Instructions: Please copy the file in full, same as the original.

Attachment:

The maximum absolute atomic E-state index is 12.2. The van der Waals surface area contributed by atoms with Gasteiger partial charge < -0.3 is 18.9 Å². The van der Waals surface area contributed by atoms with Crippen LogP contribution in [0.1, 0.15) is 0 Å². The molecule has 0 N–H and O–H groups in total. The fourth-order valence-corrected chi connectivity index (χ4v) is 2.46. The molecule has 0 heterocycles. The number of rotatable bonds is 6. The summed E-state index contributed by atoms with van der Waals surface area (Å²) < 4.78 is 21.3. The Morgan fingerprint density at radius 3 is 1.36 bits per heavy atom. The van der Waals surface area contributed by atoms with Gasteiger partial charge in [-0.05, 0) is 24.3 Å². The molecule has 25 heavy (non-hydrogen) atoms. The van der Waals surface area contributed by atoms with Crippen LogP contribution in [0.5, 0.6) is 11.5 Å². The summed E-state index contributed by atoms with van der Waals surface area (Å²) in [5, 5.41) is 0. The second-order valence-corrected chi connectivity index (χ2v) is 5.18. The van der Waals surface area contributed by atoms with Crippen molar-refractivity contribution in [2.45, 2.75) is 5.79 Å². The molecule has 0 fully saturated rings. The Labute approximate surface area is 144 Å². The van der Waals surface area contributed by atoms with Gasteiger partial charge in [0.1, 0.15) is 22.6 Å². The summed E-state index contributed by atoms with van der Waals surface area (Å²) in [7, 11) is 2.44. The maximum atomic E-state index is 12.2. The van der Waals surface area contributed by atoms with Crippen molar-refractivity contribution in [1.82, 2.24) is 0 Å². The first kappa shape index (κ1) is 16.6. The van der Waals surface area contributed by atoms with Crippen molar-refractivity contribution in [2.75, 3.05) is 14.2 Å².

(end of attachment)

The maximum absolute atomic E-state index is 12.2. The van der Waals surface area contributed by atoms with Gasteiger partial charge < -0.3 is 18.9 Å². The van der Waals surface area contributed by atoms with Crippen LogP contribution in [0.1, 0.15) is 0 Å². The molecule has 0 N–H and O–H groups in total. The fourth-order valence-corrected chi connectivity index (χ4v) is 2.46. The molecule has 0 heterocycles. The number of rotatable bonds is 6. The summed E-state index contributed by atoms with van der Waals surface area (Å²) < 4.78 is 21.3. The Morgan fingerprint density at radius 3 is 1.36 bits per heavy atom. The van der Waals surface area contributed by atoms with Gasteiger partial charge in [-0.05, 0) is 24.3 Å². The molecule has 25 heavy (non-hydrogen) atoms. The van der Waals surface area contributed by atoms with Crippen LogP contribution in [0.5, 0.6) is 11.5 Å². The summed E-state index contributed by atoms with van der Waals surface area (Å²) in [5, 5.41) is 0. The second-order valence-corrected chi connectivity index (χ2v) is 5.18. The van der Waals surface area contributed by atoms with Crippen molar-refractivity contribution in [2.45, 2.75) is 5.79 Å². The molecule has 0 fully saturated rings. The Labute approximate surface area is 144 Å². The van der Waals surface area contributed by atoms with Gasteiger partial charge in [0.1, 0.15) is 22.6 Å². The summed E-state index contributed by atoms with van der Waals surface area (Å²) in [7, 11) is 2.44. The maximum atomic E-state index is 12.2. The van der Waals surface area contributed by atoms with Crippen molar-refractivity contribution in [1.82, 2.24) is 0 Å². The first kappa shape index (κ1) is 16.6. The van der Waals surface area contributed by atoms with Crippen molar-refractivity contribution in [2.75, 3.05) is 14.2 Å².